Your grief is real. As a physician assistant, I often saw patients come in with their spouses. After giving them an unsettling diagnosis, the spouse wanted the best for them and genuinely loved them. I wanted the best for them, too.
As we would discuss treatment plans, the patient might not agree. We can all tell when someone “stops listening”. We think it is the shock, but it is actually the grief beginning to emerge.
I remember one patient telling me the reason he couldn’t control his blood pressure was that his wife stood at the door every time he came into the house with a blood pressure cuff.
That alone raised his blood pressure. We mean well, but we have got to let our loved ones deal with their disease, disability, or illness on their own terms.
Tip #1: Have you ever found yourself saying…?
“ I want to tell my loved one that I know a better way, but he won’t listen.” or “I’m angry that she is not listening when I am trying to help.”
If there is ONE thing that all medical providers understand is this…
Your loved one can only put his or her trust in one thing.
To add more is to confuse. They ARE listening. It’s just in their own capacity.
They know the energy, mental, and physical awareness they have. They are doing their best.
We, as caregivers and medical providers, must give them that. To add more? Well, they do not have the energy, physical, mental, or emotional abilities to trust in another path, yours or even mine. This is one of the reasons you will never see physicians reprimand, criticize, or bully a patient.
Tip #2 “I don’t know what to say to him, or how to act around him.”
A wife came into my office one day recognizing her own grief at the thought her husband was dying. She wanted to help him, talk to him about his final preparations, but she didn’t know what to say, how to say it, and when to say it. She felt like someone had placed duct tape over her mouth. She was screaming inside and couldn’t get the words out.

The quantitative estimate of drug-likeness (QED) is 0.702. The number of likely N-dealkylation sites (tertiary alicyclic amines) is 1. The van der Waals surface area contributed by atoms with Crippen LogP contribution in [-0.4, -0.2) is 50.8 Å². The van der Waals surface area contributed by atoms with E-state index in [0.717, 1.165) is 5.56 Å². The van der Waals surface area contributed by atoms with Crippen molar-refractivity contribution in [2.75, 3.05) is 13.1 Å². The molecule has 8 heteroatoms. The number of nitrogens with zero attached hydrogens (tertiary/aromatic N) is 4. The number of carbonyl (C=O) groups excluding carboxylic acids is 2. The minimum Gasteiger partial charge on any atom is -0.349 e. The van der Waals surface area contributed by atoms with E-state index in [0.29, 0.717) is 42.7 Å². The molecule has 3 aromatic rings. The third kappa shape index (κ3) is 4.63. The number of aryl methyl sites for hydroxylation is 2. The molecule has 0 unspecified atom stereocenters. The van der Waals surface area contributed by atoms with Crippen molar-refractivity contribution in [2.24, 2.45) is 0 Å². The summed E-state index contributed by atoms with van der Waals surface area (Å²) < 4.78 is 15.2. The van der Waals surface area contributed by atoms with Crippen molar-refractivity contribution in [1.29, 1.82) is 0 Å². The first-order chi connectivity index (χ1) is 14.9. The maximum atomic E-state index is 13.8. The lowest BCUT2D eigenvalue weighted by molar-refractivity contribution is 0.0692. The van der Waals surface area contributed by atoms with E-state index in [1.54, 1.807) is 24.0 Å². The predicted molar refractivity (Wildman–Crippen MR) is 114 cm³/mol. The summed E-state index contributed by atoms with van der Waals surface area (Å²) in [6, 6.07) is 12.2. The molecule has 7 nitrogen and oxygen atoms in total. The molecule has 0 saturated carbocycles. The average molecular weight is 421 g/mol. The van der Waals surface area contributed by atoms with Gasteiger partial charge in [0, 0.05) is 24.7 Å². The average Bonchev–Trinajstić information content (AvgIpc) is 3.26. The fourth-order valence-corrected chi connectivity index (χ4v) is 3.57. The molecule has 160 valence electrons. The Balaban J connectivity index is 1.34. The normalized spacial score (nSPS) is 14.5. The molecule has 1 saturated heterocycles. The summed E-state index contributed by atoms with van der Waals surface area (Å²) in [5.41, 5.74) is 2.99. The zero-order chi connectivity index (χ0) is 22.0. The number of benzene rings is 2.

As my daughter, who is a clinical psychologist explained to me, “Mom, she said, “when someone is diagnosed with a chronic or terminal disease, or near the end of their lives, most family members no longer see them as the person they are. “For example”, she explained, “He is not lymphoma. He is your SON with lymphoma.” This again reminded me of how we treat our patients. We see them always as humans first, never putting the disease before them.
Try seeing your loved one as the same person they have always been. Laugh with them, love them. Put their humanness and your relationship with them first.
Tip #3 You are in grieving mode, too.
Another point my daughter brought up to me was the grief both patient and caregiver have.
I often suggested that family members talk with a counselor. I never really understood why. I knew it helped but I saw it as a way to talk about their frustration, exhaustion, and overwhelment.
But Sarah clarified this for me. She said, “You are in grieving mode. Your grief has already started. Your grief begins long before this person passes. You will find yourself grieving but not identifying it as such. Helping someone you love is normal. But remember this person you love so dearly is doing all they can do right now. Since your grief is already very real, consider a counselor, friend, or minister to talk to. Learn the stages of grief. Expect that some stages will come on stronger than others. Some stages will last longer than others. Everyone is different but this one thing we know:
your grief is real, and it is best to acknowledge it so you can get through this, too.”
Remember, you have enough to do emotionally, mentally, and physically. Don’t “guess” at what comes next. Pick up a copy of THE ULTIMATE CAREGIVER’S GUIDE.
It’s packed with tips on how you can get time off to process you own feelings. But as caregivers, we are so consumed with overdelivering that we often bury the moments we need with busy work our seniors don’t need. Check out Section six which helps you with these feelings of loneliness and grief.
CLICK HERE for THE ULTIMATE CAREGIVER’S GUIDE.